Learning how to care for your stoma is an important aspect of your rehabilitation following a laryngectomy. The stoma hole may transfer germs and viruses into your body, potentially resulting in illness. This sort of issue can be avoided with proper treatment. You should wipe the stoma's margins using gauze, mild soap, and water. Remove crusting and extra mucus with care. This is something that a saltwater spray can assist with. Crusting can obstruct airflow to the lungs. Your healthcare professional should provide you specific instructions as well as advice on what to do in the event of an emergency. Coughing might help discharge mucus from your stoma. If you are unable to cough vigorously, you may need to suction the stoma out manually. Your healthcare practitioner may show you how to suction correctly to avoid infection.
Humid air aids in the prevention of stoma crusting. Make use of a humidifier in your house, particularly in your bedroom at night. For a limited time, your doctor may advise you to wear a special mask that distributes humidified air directly to your stoma. This is more likely when a stoma is just installed. The mask will be unnecessary after the skin surrounding your stoma "matures," or grows used to the dry air.
Rehabilitation of speech
It might be difficult to communicate following a laryngectomy. You can't create the same noises without your larynx. Anyone who has had this type of surgery can learn to communicate. There are several strategies for communicating:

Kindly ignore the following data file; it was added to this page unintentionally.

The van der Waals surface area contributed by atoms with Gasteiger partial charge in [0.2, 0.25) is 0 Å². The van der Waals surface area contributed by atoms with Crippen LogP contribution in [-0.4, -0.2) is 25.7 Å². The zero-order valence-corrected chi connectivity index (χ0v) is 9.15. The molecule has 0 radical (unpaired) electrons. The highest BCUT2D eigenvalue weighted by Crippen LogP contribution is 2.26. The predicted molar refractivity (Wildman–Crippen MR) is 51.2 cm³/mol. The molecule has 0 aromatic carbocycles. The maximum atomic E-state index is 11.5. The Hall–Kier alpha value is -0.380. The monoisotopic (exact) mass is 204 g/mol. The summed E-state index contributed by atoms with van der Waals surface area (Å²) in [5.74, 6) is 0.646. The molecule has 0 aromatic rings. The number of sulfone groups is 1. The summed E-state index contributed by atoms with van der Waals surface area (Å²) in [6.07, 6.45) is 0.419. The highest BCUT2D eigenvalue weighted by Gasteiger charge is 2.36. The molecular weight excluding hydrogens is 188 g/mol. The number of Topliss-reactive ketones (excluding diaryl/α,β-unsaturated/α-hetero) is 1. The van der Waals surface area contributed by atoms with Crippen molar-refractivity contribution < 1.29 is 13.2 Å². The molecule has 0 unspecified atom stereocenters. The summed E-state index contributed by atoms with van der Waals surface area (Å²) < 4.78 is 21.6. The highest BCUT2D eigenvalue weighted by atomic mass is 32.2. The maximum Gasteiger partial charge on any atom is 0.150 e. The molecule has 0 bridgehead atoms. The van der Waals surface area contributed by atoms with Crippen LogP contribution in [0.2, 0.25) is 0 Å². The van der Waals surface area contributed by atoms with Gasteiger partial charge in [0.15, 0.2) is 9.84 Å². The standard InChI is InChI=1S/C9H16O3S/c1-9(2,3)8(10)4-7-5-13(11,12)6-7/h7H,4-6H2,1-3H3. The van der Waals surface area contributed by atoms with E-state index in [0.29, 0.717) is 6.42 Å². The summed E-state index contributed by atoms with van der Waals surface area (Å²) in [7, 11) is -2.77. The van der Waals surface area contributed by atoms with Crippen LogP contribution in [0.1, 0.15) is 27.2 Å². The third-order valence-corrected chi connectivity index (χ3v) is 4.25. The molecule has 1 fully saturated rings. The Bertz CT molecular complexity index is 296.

- Nonverbal communication
Gestures, facial expressions, and image boards are examples of nonverbal communication, as is mouthing words without using your voice. Nonverbal communication can also include handwriting or typing on a computer. At some point during the physical healing process, every laryngectomy patient must employ nonverbal communication.
- Speech from the esophagus
Some individuals learn "esophageal speech." A person utilizes air from the mouth and traps it in the throat and upper esophagus to produce this type of speaking. Vibrations are produced by the controlled release of air, and speech may be conducted utilizing the mouth, tongue, and lips. Esophageal speaking is tough to master, yet it is effective.